SAN FRANCISCO — Facing heat for conducting a psychological experiment on unwitting users, Facebook last summer began another study to see whether the social network insulates members from diverse opinions. The conclusion: Nope.
Facebook researchers sought to determine whether its customized news feeds seal off users from a variety of perspectives. The study concluded that personal choice about what to click on has a greater effect than Facebook's own formula for the feed, the collection of postings to a user's accounts, according to findings published Thursday in Science magazine.
Now that almost half the Internet-connected population is on the social network, Facebook is seeking to understand its cultural effects, for insight into how to create products and for academic purposes. The Science report adds to the limited public knowledge about how the network's 1.4 billion users behave socially.
Researchers began the study in July, as Facebook faced scrutiny from regulators for conducting an experiment without user consent to see how making news feeds more positive or negative would affect peoples' moods. The Menlo Park, California-based company in October tightened the standards for its research policies.
The study published Thursday, for which researchers reviewed 10.1 million U.S. accounts anonymously, acknowledges an "echo chamber" effect in which users predominantly see views they agree with. But researchers found that the network's news- feed algorithm isn't largely responsible.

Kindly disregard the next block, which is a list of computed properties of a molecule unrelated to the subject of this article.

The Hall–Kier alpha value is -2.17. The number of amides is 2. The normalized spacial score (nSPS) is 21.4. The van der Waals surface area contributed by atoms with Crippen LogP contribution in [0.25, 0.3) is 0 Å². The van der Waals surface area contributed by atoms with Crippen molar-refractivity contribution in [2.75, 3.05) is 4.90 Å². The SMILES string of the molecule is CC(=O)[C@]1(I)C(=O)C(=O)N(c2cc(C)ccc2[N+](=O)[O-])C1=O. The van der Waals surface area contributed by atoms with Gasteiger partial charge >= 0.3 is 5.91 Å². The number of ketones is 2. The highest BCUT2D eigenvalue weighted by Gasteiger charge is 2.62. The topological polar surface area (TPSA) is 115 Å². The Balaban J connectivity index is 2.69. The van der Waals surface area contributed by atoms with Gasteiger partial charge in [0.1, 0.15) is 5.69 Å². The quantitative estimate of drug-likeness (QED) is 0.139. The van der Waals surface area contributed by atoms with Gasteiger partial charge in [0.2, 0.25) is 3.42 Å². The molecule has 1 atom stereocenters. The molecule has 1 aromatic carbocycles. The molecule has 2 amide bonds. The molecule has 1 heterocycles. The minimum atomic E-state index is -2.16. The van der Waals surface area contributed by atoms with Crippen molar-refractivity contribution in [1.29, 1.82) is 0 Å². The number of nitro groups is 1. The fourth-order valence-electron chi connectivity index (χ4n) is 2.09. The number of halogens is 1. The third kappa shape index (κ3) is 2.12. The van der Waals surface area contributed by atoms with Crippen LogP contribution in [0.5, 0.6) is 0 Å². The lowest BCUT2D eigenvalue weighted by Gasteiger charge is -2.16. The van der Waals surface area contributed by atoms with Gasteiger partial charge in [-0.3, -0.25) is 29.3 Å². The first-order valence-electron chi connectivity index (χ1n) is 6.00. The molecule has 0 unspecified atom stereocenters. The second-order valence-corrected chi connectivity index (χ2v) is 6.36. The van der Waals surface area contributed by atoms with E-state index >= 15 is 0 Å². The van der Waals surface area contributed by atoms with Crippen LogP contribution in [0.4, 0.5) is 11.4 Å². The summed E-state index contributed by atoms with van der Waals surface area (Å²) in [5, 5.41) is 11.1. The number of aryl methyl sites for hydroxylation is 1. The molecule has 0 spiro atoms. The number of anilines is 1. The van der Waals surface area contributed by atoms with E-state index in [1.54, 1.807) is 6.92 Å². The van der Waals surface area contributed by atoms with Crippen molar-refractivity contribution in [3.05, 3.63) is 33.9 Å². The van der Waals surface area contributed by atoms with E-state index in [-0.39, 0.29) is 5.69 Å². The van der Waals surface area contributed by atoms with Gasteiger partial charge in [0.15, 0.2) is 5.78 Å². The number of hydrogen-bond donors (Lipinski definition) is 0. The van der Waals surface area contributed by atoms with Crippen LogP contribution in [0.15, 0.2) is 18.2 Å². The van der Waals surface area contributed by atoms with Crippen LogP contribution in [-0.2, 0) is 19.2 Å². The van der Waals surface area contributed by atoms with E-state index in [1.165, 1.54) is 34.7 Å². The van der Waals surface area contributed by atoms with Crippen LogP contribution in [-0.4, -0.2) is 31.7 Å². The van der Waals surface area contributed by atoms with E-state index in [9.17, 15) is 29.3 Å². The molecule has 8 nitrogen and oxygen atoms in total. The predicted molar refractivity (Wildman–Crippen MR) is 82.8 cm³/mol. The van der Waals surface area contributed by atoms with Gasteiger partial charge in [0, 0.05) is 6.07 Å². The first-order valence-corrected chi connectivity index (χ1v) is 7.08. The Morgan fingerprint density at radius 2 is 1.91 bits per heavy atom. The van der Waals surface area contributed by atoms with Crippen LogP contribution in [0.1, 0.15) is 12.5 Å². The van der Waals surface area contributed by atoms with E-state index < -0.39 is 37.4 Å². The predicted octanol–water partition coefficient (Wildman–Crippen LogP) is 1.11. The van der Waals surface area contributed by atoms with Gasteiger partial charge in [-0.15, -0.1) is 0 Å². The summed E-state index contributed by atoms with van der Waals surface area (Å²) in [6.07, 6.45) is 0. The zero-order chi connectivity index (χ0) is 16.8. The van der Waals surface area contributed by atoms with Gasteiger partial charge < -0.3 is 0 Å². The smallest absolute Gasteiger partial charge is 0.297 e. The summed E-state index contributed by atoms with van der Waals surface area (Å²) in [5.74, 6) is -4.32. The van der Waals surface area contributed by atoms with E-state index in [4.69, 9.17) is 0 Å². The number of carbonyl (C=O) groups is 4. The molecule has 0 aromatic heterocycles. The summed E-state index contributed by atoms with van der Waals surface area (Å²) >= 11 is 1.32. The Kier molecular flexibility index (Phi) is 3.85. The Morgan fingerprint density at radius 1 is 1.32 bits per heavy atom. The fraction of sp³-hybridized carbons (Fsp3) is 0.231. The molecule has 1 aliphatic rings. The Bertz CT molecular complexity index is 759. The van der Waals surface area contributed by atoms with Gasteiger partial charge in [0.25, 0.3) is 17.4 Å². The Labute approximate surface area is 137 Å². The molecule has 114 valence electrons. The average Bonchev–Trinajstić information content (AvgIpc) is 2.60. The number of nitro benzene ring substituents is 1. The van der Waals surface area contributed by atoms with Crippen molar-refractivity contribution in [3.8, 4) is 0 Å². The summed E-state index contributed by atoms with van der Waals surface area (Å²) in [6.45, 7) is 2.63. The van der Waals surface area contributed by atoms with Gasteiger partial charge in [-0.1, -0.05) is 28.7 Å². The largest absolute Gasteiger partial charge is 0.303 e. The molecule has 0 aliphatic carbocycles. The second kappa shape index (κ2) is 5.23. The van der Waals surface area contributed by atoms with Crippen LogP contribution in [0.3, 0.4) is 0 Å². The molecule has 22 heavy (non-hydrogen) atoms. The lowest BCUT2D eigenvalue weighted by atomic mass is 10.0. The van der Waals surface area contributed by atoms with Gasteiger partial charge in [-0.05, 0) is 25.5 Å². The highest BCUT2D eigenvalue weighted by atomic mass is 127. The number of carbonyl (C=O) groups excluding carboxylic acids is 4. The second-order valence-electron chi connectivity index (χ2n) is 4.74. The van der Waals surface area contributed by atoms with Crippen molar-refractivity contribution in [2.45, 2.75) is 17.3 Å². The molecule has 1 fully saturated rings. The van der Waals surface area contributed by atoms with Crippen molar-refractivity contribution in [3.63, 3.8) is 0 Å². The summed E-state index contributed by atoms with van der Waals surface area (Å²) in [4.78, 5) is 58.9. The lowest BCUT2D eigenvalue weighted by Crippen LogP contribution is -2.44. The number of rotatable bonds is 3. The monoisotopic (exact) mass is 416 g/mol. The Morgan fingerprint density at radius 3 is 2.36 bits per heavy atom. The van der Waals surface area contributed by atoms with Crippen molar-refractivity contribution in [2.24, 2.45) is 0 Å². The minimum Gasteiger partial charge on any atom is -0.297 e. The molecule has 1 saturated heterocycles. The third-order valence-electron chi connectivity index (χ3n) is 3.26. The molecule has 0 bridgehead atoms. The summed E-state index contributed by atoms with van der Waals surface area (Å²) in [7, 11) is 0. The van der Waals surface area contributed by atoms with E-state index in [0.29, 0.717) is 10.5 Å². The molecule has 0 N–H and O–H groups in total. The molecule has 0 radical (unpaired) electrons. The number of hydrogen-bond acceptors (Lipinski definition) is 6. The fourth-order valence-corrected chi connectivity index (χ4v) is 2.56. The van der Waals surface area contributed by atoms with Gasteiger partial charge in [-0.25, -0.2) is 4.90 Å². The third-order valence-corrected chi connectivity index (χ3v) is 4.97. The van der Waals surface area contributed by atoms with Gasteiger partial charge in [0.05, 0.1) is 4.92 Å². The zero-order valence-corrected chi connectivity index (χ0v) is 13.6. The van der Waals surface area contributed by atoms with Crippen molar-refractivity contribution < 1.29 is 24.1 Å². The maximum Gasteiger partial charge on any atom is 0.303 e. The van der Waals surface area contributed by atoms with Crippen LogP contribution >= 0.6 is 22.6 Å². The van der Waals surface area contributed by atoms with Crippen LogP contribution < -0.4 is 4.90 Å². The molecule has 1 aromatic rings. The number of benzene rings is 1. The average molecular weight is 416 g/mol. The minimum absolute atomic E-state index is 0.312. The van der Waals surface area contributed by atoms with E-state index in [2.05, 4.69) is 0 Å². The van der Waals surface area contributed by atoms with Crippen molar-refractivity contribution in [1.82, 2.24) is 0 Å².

"Our work shows that social media exposes individuals to at least some ideologically cross-cutting viewpoints," wrote the researchers, who came from Facebook and the University of Michigan. "The power to expose oneself to perspectives from the other side in social media lies first and foremost with individuals."
In a completely random news feed, more than 40 percent of the hard-news content would be from opposing points of view, the study found. Accounting for friendships and the popularity of postings, that percentage declines. Liberals tend to see a narrower universe of opinions: they get 24 percent of their hard-news from conservatives, while conservatives get 35 percent from liberals.
Facebook's news-feed algorithm, which gives priority to postings from close friends and other content deemed relevant to the individual, reduces opposing opinions by 8 percent for liberals and 5 percent for conservatives.
What a user clicks on has a greater effect cumulatively. A liberal user's clicks actually cuts exposure to other views by a little less, 6 percent, but a conservative's choices reduces such exposure by 17 percent, the study found.
"On average, more than 20 percent of an individual's Facebook friends who report an ideological affiliation are from the opposing party, leaving substantial room for exposure to opposing viewpoints," the study found.